April 20, 2007

An Aside on the Hazards of Comparing International Statistics

Marc Comtois

"Tom Paine" takes the Brits to task for their "smug" and "gleeful" take on the recent Virginia Tech massacre. He also makes this acute observation about comparing British and American homicide rates:

Britain's only statistical advantage in the field of crime is that our homicide rate is lower. That's largely because we only count convictions, not unsolved crimes or those plea-bargained down to something else. America counts all reported offences, including those that turn out to be justifiable homicides (e.g. self-defence). In our statistics, we would (at best) have counted the V-Tech killings as a single murder. We might not actually show them at all, if they were found to have been committed by a mentally-disturbed person (see Home Office Statistical Bulletin 02/07). America's statistics reflect the total number of victims.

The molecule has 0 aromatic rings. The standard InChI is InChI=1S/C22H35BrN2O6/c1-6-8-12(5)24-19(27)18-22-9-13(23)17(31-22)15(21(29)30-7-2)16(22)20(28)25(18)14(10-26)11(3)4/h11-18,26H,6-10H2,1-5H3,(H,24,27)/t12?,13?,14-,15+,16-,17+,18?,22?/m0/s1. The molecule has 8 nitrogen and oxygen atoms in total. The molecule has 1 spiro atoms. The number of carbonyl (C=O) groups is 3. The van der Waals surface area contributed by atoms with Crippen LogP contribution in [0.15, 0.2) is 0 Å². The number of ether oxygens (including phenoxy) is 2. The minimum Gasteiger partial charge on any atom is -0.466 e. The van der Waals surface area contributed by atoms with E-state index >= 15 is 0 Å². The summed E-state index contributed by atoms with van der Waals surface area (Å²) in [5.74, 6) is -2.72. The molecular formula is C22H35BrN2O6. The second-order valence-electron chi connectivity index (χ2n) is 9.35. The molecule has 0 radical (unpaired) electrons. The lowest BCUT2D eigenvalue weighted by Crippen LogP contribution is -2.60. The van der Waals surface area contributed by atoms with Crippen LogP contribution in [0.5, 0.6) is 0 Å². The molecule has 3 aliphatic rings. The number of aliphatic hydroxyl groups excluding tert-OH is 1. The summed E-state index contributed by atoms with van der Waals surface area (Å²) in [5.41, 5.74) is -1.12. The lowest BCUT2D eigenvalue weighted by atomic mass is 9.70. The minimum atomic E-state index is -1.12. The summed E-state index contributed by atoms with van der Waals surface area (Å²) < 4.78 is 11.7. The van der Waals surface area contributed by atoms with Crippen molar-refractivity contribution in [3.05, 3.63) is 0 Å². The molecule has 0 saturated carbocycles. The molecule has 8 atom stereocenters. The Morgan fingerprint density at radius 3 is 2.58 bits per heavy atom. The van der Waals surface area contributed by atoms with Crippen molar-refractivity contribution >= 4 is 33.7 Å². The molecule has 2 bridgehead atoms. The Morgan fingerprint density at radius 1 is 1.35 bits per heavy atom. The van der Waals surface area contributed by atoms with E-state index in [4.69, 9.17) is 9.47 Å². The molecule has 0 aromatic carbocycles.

We know that there are lies, damn lies and statistics and we should keep in mind that the axiom is applicable internationally, too.